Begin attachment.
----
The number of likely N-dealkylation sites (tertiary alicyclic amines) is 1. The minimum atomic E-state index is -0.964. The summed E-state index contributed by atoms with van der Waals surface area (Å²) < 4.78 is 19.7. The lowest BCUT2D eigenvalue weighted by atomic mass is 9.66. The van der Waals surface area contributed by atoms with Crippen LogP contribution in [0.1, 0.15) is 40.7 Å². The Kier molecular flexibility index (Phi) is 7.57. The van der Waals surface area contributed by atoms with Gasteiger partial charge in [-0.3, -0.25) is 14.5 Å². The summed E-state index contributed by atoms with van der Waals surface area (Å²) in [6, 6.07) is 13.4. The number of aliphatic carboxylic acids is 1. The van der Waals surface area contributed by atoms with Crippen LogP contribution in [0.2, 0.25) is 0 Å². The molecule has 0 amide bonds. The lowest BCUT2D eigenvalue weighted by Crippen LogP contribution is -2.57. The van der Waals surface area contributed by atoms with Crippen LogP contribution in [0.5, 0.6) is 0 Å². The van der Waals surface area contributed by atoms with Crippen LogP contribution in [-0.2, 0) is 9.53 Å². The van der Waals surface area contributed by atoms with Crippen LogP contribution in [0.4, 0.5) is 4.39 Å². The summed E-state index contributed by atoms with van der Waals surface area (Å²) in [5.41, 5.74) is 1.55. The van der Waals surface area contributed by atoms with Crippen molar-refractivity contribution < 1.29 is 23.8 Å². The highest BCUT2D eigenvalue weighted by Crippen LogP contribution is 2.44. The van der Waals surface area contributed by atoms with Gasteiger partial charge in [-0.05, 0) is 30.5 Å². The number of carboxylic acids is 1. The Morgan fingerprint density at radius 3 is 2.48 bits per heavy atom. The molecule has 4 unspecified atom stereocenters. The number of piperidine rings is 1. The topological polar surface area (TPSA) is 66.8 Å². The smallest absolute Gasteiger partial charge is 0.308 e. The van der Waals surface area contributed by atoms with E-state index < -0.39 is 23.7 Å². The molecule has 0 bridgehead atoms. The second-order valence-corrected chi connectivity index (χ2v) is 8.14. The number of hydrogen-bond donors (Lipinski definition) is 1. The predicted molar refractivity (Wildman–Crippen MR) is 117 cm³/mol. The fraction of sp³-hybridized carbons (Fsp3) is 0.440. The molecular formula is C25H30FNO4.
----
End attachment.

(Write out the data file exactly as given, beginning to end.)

The number of likely N-dealkylation sites (tertiary alicyclic amines) is 1. The minimum atomic E-state index is -0.964. The summed E-state index contributed by atoms with van der Waals surface area (Å²) < 4.78 is 19.7. The lowest BCUT2D eigenvalue weighted by atomic mass is 9.66. The van der Waals surface area contributed by atoms with Crippen LogP contribution in [0.1, 0.15) is 40.7 Å². The Kier molecular flexibility index (Phi) is 7.57. The van der Waals surface area contributed by atoms with Gasteiger partial charge in [-0.3, -0.25) is 14.5 Å². The summed E-state index contributed by atoms with van der Waals surface area (Å²) in [6, 6.07) is 13.4. The number of aliphatic carboxylic acids is 1. The van der Waals surface area contributed by atoms with Crippen LogP contribution in [0.2, 0.25) is 0 Å². The molecule has 0 amide bonds. The lowest BCUT2D eigenvalue weighted by Crippen LogP contribution is -2.57. The van der Waals surface area contributed by atoms with Crippen LogP contribution in [0.5, 0.6) is 0 Å². The van der Waals surface area contributed by atoms with Crippen LogP contribution in [-0.2, 0) is 9.53 Å². The van der Waals surface area contributed by atoms with Crippen LogP contribution in [0.4, 0.5) is 4.39 Å². The summed E-state index contributed by atoms with van der Waals surface area (Å²) in [5.41, 5.74) is 1.55. The van der Waals surface area contributed by atoms with Crippen molar-refractivity contribution < 1.29 is 23.8 Å². The highest BCUT2D eigenvalue weighted by Crippen LogP contribution is 2.44. The van der Waals surface area contributed by atoms with Gasteiger partial charge in [-0.05, 0) is 30.5 Å². The number of carboxylic acids is 1. The Morgan fingerprint density at radius 3 is 2.48 bits per heavy atom. The molecule has 4 unspecified atom stereocenters. The number of piperidine rings is 1. The topological polar surface area (TPSA) is 66.8 Å². The smallest absolute Gasteiger partial charge is 0.308 e. The van der Waals surface area contributed by atoms with E-state index < -0.39 is 23.7 Å². The molecule has 0 bridgehead atoms. The second-order valence-corrected chi connectivity index (χ2v) is 8.14. The number of hydrogen-bond donors (Lipinski definition) is 1. The predicted molar refractivity (Wildman–Crippen MR) is 117 cm³/mol. The fraction of sp³-hybridized carbons (Fsp3) is 0.440. The molecular formula is C25H30FNO4.